Sunday, November 11, 2012

Thoughts on Netduino Go

In competition with GHI's FEZ Gadgeteer based platform is the Netduino Go. I don't know what the timelines are but I believe this was produced as a more versatile competitor to Gadgeteer by Secret Labs LLC. The boards are similar in that they use module port connectors, but in the case of GoBus, all of the ports can be interfaced to any module, so it makes the ports more universal rather then semi-dedicated as in the Gadgeteer.

Module costs are about the same as Gadgeteer, meaning a bit pricy when compared to bear bones components, and the Netduino Go controller is about $50 on Amazon as of this writing. Gadgeteer has far more modules right now. On the plus side is my understanding that there is a cross over path (posted April 2012): "So we created a compatibility mode for Netduino Go which lets you use most S-U-X Gadgeteer modules with Netduino Go." (interesting arrangement of module letters). This could be a big plus in the future.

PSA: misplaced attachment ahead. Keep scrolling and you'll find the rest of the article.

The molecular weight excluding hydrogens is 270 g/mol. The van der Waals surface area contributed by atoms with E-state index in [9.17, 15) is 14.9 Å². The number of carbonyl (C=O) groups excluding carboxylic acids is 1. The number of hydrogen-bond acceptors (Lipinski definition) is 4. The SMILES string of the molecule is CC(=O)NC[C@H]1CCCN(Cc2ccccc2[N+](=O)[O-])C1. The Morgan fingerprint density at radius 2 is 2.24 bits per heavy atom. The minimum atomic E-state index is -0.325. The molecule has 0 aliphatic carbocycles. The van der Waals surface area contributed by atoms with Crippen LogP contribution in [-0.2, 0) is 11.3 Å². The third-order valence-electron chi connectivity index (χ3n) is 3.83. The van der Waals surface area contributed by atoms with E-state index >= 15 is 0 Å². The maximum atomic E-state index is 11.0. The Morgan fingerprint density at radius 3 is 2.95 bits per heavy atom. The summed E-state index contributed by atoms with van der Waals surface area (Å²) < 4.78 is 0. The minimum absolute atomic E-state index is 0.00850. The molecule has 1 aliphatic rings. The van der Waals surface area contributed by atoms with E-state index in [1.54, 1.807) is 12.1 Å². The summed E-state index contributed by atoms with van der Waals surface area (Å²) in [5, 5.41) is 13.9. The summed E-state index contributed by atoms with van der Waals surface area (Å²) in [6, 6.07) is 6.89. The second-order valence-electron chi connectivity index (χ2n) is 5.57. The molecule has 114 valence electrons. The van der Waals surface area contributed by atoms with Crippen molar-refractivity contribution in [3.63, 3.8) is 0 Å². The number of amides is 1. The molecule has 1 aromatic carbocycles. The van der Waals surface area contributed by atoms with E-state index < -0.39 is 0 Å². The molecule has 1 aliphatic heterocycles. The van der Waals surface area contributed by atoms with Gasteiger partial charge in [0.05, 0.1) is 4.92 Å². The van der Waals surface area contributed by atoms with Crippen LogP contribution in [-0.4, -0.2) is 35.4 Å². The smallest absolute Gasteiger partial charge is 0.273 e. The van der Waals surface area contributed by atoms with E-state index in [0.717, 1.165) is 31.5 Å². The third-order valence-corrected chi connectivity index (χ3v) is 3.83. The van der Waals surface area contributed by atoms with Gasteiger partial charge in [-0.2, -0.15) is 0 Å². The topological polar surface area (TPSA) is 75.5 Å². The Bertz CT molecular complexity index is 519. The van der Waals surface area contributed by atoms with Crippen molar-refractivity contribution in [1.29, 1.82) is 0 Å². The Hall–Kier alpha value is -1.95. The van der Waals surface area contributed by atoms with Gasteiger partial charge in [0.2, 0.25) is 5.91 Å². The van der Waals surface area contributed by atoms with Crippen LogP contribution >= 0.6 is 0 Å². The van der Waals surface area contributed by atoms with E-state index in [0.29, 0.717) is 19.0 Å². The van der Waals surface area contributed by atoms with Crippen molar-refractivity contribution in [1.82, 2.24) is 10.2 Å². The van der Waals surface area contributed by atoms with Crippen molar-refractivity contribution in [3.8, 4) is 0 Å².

This platform appears to have all of the advantages of the Gadgeteer platform and perhaps a few more because it uses a standard GoBus architecture. This means there are no specific sets of ports that need to be used. On the down side to that is the need to decode the bus commands so each module would require additional circuitry.
Here is the potentiometer module for $8 (as of this writing) on Amazon that shows the added chip on the right side of the module.

I haven't directly compared the prices of modules between Netduino Go and Gadgeteer, but I would expect them to be in about the same price range, making this a more expensive hobbyist prototype platform than say an Arduino Uno. Although the Netduino Go also supports the .NET Micro Framework and C#, I believe it would be difficult to port the code to a smaller commercial platform.

If you are considering a prototype platform with a lot of expansion capabilities this might be as good a solution as Gadgeteer. Because of the bus, it may have better long term interfacing opportunities. Again, if the idea is to shrink your prototype down without a complete rewire/re-hardware, which is my case, this might not be a good option. If on the other hand you want to build a one off, or expensive production models, this would be a good platform.

No comments:

Post a Comment